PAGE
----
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I do have a set of arrays (20x40) with values between 0 and 255 (grayscale images).

I need to compare a given array with a set of 10 others that are used as reference and choose the one that is closest to the given image.

I know that this looks like OCR but in this case OCR is not able to anything good.

I already tried to compute abs(x-y) but the results where not good enough.

Capture:

real

Reference:

reference

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2 Answers

I have been solving a similar problem at bskyb with OCRing frames taken from a video stream.

I ended up creating a dictionary of coordinates for each digit in the image (x,y, w, h) and wrote a script that generated hundreds of those digits and saved them as masks. One of the testers then selected the best masks (the least distorted ones) and saved them as 1.bmp for digit 1, 2.bmb for digit 2...

We had to create 18 different image for each digit to supports the various resolutions, aspect_ratios we have. Those masks then were loaded into a dictionary at the start of the OCR process. We stored the images as a numpy array.

def load_samples(parent_dir=r'c:\masks'):
"""Loads the OCR samples of all digits of all possible variations into
memory.
"""
m = dict() # m is our map, a dict of lists of numpy arrays
for d in os.listdir(parent_dir):
    if not os.path.isdir(os.path.join(parent_dir, d)):
        continue
    m[d] = []
    for i in range(10): # 10 images [0..9]
        filename = os.path.join(parent_dir, d, '%d.bmp'%i)
        m[d].append(imread(filename))
return m 

Then for every image we read, we divide it into digits by converting the digit into a numpy array and compareing it with all the masks we have to find the closest match and select it based on that. digits_map is what is being returned from the load_samples above.

def image2digit(image, digits_map, video_args):
"""Our home made OCR, we compare each image of digit with 10 images of all
possible digits [0..10] and return the closest match.
"""
def absdiff(img1, img2):
    func = numpy.vectorize(lambda a, b: abs(int(a)-int(b)))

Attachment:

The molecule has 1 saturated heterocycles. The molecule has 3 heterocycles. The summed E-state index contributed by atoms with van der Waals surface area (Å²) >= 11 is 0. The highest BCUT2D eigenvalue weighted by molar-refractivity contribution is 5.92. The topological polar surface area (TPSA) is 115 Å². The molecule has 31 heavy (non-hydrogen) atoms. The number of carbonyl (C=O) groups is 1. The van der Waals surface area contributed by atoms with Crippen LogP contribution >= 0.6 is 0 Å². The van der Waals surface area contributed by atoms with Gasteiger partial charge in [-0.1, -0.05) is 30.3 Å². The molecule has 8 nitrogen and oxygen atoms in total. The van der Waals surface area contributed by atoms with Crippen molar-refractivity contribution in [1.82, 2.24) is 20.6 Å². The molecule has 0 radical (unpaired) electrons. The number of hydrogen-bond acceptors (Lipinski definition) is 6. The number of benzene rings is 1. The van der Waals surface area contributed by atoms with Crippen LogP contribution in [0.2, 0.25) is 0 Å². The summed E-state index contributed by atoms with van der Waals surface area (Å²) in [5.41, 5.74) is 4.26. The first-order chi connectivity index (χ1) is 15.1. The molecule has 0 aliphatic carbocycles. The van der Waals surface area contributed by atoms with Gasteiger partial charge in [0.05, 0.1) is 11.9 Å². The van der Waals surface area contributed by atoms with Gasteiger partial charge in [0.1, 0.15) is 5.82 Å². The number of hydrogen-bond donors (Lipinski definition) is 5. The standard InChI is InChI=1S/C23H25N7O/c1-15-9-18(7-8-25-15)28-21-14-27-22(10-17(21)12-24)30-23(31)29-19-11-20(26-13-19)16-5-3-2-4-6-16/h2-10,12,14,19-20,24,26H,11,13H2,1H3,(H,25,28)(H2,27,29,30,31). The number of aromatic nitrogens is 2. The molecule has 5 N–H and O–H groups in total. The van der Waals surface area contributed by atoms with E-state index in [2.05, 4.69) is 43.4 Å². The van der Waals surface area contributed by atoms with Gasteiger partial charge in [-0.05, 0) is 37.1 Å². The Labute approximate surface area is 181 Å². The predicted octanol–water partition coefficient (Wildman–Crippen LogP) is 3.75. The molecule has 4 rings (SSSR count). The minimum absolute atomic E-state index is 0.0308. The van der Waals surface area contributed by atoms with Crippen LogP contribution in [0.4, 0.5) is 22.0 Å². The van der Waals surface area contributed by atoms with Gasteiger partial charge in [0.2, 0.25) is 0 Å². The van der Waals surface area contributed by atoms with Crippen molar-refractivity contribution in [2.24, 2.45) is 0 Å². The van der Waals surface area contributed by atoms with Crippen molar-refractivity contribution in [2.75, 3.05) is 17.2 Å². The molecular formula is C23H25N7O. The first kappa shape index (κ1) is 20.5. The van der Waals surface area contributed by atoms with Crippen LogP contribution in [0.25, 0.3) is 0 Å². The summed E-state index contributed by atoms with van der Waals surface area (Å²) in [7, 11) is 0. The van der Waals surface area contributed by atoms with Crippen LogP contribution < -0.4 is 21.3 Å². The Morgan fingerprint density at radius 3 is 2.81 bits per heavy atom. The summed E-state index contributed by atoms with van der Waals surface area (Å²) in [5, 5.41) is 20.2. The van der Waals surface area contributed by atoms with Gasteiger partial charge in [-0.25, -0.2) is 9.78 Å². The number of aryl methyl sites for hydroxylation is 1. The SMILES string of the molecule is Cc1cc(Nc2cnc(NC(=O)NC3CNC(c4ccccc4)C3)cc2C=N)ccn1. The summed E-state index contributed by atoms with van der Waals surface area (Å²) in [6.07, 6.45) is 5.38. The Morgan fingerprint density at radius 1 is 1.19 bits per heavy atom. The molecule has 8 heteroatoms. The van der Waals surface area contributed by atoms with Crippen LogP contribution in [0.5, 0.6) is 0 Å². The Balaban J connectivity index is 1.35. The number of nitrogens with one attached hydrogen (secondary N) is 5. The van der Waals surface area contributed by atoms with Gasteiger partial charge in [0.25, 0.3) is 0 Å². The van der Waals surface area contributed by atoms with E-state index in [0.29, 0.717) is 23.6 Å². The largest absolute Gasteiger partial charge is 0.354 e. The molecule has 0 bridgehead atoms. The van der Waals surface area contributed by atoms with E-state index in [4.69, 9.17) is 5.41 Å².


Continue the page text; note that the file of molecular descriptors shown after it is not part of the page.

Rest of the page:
v = func(img1, img2)
    w = coordinates[video_args]['w']
    h = coordinates[video_args]['h']
    return numpy.sum(v)/(w*h) # takes the average

# convert the image to a numpy array
image_array = fromimage(image) # from scipy.misc
# compare it with all variations
scores = []
for (i, ir) in enumerate(digits_map[video_args]):
    scores.append(absdiff(ir, image_array))
# return the best match as a string
index = numpy.argmin(scores)
return str(index)

This worked well for us except in some distorted frames where 6 is OCRed as 5. I'm experimenting with transforming the images into grey scale before comparison to see if that helps with the distorted images problem.

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It is the same problem, take care! ... I mean it! –  sorin Aug 8 '12 at 12:11
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Just multiply the pixels together and then take the sum of all pixels:

  • ((0,0) of image 1 * (0,0) of image 2) + ((0,1) of image 1 * (0,1) of image 2) + ...

This is like the cross-correlation with no offset. (scipy.signal.correlate)

The command in numpy would just be

sum(a * b)

There's probably a name for this, but I don't know what it is.

I'm guessing you're going to compare the reference digits one by one with a measured image to see which digit it is?

You'd have to compare the reference digits with themselves first to find out what a perfect match looks like, and normalize each one by this to get the similarity. An imperfect match will be a value less than this. For instance:

0 1 3
1 2 3
2 0 0

will produce 28 when compared with itself, but will produce 25 when compared with

0 1 3
0 2 3
1 0 0

So your match would be 25/28 = 0.89. So you know that the second image is close, but not the same

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